The Future lies
in Story
Telling, not
Story Selling

Don’t chase me every minute and everywhere. I hate being followed around.

Don’t plead in front of me. I am in no mood for charity these days. Don’t keep asking me what I want. Many a time, even I don’t know what I want. Don’t try to satisfy me. You never can. I tend to move away from satisfaction very quickly.

We hear a tired consumer

Our work involves listening to consumers and we hear more and more consumers talk this language. Maybe not in those words, but definitely in that sense. We find a sense of fatigue emerging in the minds of the consumer attention space. Too many messages, benefit statements and potential pay-offs to digest. Too many choices to make and evaluations to do.

Too many brands, too many pitches

The consumer mind space has not increased to cope up with the ever-expanding amplitude of noise levels of the selling pitches. Certified by the best institute, created by five world experts, 32 antioxidants, 50 percent more attendance in school, three times whiter, 40 percent less corrosive, 20 percent smarter - the list is endless. Welcome to the RTB era of marketing, gloriously called “Reason to Believe”. Endless pitches to convince you and make you believe. Unfortunately, the RTB paradigm works with the premise of consumer disbelief. Hence, the need to convince them with a strong pitch of reason and rationality.

Marketing needs to move from ‘pitching’ to ‘storytelling’

The time has come for the brands to move from the business of ‘pitching’ RTBs to the craft of ‘storytelling’. Stories are at the heart of each brand. Consumers, in some sense, see their brands as stories – some stories are leaps of fantasies, some stories are about rescue and hope, some are about fighting back while some are about eternal love and romance. All brands are in essence stories. And once the marketers see themselves as storytellers, they will change the way they engage with their consumers. Everyone loves a good story. I haven’t met a person in my life who didn’t profess his or her love for a good story. Stories are simple, stories talk to people mythically, engaging them at a different level of imagination. Stories tell the message in a way in which the people want to hear. And the most important thing about stories is – they simplify complex things before it reaches the minds of people.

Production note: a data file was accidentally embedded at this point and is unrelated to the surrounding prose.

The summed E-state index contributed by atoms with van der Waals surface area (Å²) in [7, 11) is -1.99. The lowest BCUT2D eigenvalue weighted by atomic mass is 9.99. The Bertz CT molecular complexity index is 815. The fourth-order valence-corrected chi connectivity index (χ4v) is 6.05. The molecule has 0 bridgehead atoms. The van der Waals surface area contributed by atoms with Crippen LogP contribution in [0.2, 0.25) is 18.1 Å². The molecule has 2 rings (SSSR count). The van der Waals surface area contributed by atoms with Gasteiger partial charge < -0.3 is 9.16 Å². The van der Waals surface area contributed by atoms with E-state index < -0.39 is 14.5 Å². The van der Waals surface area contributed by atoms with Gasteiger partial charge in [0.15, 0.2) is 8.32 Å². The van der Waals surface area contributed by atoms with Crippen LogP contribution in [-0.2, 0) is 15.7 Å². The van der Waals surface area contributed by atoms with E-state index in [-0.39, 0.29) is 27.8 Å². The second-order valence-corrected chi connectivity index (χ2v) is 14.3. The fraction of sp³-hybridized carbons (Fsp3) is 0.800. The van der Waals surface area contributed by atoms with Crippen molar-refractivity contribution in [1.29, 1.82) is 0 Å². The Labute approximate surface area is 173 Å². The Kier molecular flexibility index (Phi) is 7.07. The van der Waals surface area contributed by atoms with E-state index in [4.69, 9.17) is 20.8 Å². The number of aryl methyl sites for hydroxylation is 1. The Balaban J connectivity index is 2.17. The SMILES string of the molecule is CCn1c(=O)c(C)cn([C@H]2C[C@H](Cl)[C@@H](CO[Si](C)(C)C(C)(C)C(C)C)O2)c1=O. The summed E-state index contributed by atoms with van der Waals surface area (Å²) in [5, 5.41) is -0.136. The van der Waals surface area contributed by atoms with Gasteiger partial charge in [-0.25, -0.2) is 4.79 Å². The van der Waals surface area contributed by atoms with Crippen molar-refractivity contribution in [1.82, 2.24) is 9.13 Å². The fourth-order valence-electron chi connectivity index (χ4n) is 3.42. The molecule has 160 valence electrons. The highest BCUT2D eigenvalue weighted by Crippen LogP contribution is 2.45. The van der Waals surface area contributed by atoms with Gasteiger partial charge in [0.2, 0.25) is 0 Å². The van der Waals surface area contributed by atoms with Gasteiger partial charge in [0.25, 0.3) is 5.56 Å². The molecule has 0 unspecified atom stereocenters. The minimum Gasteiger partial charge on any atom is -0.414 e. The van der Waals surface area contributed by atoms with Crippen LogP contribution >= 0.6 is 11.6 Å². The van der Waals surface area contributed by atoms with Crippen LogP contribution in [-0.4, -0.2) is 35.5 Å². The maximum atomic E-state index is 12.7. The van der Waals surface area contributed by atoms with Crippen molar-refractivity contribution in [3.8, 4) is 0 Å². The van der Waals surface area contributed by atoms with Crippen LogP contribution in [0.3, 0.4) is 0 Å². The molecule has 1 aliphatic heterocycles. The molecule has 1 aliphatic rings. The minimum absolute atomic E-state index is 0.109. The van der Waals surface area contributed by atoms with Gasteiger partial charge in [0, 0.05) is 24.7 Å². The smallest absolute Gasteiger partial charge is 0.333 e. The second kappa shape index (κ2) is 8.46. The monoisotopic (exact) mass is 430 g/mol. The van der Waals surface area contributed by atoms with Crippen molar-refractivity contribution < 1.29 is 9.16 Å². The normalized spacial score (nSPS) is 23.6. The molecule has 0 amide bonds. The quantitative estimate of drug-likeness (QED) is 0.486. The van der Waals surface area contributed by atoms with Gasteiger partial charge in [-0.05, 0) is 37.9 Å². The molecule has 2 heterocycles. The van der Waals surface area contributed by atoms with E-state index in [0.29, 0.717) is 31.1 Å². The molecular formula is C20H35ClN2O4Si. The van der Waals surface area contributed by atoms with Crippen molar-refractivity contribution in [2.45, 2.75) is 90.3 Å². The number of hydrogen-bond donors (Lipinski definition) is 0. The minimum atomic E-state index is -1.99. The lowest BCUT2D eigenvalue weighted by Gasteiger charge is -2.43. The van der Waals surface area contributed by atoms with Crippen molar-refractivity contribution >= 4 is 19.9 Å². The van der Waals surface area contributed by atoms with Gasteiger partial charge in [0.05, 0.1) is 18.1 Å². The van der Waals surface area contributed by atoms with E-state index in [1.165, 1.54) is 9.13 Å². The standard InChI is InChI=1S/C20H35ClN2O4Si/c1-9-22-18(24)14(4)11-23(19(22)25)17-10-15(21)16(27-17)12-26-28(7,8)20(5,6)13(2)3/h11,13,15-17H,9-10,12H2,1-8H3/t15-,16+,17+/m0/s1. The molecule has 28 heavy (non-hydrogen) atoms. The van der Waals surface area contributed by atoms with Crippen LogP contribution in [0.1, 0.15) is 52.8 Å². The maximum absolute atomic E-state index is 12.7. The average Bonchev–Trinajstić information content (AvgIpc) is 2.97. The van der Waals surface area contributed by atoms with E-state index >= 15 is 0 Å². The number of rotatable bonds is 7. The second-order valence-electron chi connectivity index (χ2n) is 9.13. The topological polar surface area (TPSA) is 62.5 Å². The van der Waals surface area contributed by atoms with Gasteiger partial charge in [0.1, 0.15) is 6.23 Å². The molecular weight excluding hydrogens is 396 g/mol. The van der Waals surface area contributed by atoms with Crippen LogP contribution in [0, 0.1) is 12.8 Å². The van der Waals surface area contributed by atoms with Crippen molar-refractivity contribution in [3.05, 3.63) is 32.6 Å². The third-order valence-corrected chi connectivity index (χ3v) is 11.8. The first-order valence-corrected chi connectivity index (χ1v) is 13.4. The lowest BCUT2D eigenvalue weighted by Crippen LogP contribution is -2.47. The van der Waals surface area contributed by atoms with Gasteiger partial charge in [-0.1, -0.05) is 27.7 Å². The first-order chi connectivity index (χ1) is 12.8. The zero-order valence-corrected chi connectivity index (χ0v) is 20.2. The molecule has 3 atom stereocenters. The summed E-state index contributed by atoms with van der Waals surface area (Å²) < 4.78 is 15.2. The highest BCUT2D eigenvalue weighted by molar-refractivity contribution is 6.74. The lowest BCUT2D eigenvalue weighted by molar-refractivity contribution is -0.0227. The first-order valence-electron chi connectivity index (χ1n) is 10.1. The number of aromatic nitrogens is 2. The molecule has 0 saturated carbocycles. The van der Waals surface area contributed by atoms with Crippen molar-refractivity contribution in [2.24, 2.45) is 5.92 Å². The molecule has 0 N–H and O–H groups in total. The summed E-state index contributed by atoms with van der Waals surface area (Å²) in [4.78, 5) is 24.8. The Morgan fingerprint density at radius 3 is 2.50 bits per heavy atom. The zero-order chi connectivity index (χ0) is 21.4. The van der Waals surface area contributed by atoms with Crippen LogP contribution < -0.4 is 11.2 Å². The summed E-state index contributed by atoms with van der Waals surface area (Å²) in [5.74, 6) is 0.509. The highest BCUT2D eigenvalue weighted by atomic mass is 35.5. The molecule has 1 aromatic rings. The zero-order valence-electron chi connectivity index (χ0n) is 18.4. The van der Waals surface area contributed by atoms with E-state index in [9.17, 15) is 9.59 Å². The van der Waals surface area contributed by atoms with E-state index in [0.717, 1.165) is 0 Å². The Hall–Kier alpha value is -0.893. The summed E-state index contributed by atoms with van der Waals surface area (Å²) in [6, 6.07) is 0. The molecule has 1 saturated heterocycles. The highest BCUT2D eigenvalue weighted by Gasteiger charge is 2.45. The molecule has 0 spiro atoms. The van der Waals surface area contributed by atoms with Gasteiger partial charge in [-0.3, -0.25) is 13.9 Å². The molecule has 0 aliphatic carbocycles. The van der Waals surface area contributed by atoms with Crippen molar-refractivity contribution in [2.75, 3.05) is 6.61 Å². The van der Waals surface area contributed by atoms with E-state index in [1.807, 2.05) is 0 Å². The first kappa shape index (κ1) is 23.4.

The Upanishads were too cryptic for the common man to understand. The sages, realising this, contemplated: how can we take the message of the Upanishads to the masses? Thus, came to life the Bhagwad Gita (a story which takes the message of Upanishad and blends it into an engaging saga of victory, loss, betrayal, pretense, bravery and wisdom).

Most of the major religions in the world have avoided the route of pitching and have leveraged the power of storytelling. And brands should draw their inspiration from them.

For marketers to become good storytellers, they need to take a short journey from their left brain to their right brain – from the world of logic to the world of magic. As consumer magicians, they must lean on concepts like faith, belief, symbolism, irrationality, transformation, revelation and alchemy. These magic tools help in making stories powerful.

Wise men over the ages have known that powerful stories are the best forms of sending messages to the masses. Today we need much more wise men in marketing.

Stories are told, not sold. People don’t seek a reason to believe when they hear a good story. Stories talk about people, their experiences, and their journeys and not about things. People want to hear about their heroes and their heroic deeds and not about the five things a brand has to offer with a percentage discount.

Stories are simple to understand. Hence people digest stories better than lectures.

Stories build memories. And memories build great brands.

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